What are NoSQL Databases?
A NoSQL originally referring to non-SQL or non-relational is a database that provides a mechanism for storage and retrieval of data. This data is modelled in means other than the tabular relations used in relational databases. Such databases came into existence in the late 1960s, but did not obtain the NoSQL moniker until a surge of popularity in the early twenty-first century. NoSQL databases are used in real-time web applications and big data and their use are increasing over time. NoSQL systems are also sometimes called Not only SQL to emphasize the fact that they may support SQL-like query languages.
A NoSQL database includes simplicity of design, simpler horizontal scaling to clusters of machines and finer control over availability. The data structures used by NoSQL databases are different from those used by default in relational databases which makes some operations faster in NoSQL. The suitability of a given NoSQL database depends on the problem it should solve. Data structures used by NoSQL databases are sometimes also viewed as more flexible than relational database tables.
Many NoSQL stores compromise consistency in favour of availability, speed and partition tolerance. Barriers to the greater adoption of NoSQL stores include the use of low-level query languages, lack of standardized interfaces, and huge previous investments in existing relational databases. Most NoSQL stores lack true ACID (Atomicity, Consistency, Isolation, Durability) transactions but a few databases, such as MarkLogic, Aerospike, FairCom c-treeACE, Google Spanner (though technically a NewSQL database), Symas LMDB, and OrientDB have made them central to their designs.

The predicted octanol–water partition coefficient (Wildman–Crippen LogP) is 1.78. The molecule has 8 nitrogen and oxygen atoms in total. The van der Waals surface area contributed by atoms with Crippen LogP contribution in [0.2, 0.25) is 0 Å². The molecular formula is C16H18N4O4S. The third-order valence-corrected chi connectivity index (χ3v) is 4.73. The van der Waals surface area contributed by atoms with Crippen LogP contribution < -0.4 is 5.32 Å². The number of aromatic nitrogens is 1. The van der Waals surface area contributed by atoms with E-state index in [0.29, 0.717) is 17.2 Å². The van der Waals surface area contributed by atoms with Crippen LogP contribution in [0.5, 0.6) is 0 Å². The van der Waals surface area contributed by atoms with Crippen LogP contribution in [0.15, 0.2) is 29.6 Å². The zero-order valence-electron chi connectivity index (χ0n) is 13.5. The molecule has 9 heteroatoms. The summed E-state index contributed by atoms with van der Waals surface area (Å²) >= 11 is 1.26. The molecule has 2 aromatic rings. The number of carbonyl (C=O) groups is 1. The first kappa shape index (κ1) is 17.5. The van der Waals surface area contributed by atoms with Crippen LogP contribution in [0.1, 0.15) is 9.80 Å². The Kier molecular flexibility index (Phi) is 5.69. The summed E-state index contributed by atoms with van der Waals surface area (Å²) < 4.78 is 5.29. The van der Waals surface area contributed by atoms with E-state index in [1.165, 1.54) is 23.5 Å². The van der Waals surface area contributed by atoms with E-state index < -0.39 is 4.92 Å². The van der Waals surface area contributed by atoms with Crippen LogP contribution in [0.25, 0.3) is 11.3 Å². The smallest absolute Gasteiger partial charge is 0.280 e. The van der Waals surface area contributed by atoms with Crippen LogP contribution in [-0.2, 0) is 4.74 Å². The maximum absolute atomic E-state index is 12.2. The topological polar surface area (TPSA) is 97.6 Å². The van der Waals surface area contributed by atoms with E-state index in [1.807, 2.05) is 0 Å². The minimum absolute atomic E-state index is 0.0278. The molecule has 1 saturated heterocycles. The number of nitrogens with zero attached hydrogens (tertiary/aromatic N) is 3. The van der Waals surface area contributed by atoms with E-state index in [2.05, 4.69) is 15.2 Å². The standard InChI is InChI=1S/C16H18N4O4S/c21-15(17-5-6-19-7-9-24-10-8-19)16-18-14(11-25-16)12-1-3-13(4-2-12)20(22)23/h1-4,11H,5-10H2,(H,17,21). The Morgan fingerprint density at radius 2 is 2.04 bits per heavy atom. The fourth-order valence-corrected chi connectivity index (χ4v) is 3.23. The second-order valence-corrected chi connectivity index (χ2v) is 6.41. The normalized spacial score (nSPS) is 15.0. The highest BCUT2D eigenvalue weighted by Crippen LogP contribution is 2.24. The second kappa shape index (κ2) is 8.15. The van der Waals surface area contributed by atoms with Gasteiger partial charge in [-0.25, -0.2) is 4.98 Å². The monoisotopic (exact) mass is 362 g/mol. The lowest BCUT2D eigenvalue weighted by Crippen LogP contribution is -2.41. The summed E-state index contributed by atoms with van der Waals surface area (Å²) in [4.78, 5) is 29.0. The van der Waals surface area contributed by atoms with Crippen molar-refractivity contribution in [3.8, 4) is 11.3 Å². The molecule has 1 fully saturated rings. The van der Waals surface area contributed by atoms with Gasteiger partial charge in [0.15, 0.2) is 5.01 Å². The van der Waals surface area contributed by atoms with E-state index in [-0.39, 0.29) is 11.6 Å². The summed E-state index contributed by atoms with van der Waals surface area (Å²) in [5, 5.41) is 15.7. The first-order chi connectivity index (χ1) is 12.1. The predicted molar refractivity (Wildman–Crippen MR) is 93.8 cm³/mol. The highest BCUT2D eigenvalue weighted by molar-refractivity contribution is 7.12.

Most NoSQL databases offer a concept of eventual consistency in which database changes are propagated to all nodes so queries for data might not return updated data immediately or might result in reading data that is not accurate which is a problem known as stale reads. Also some NoSQL systems may exhibit lost writes and other forms of data loss. Some NoSQL systems provide concepts such as write-ahead logging to avoid data loss. For distributed transaction processing across multiple databases, data consistency is an even bigger challenge. This is difficult for both NoSQL and relational databases. Even current relational databases do not allow referential integrity constraints to span databases. There are few systems that maintain both X/Open XA standards and ACID transactions for distributed transaction processing.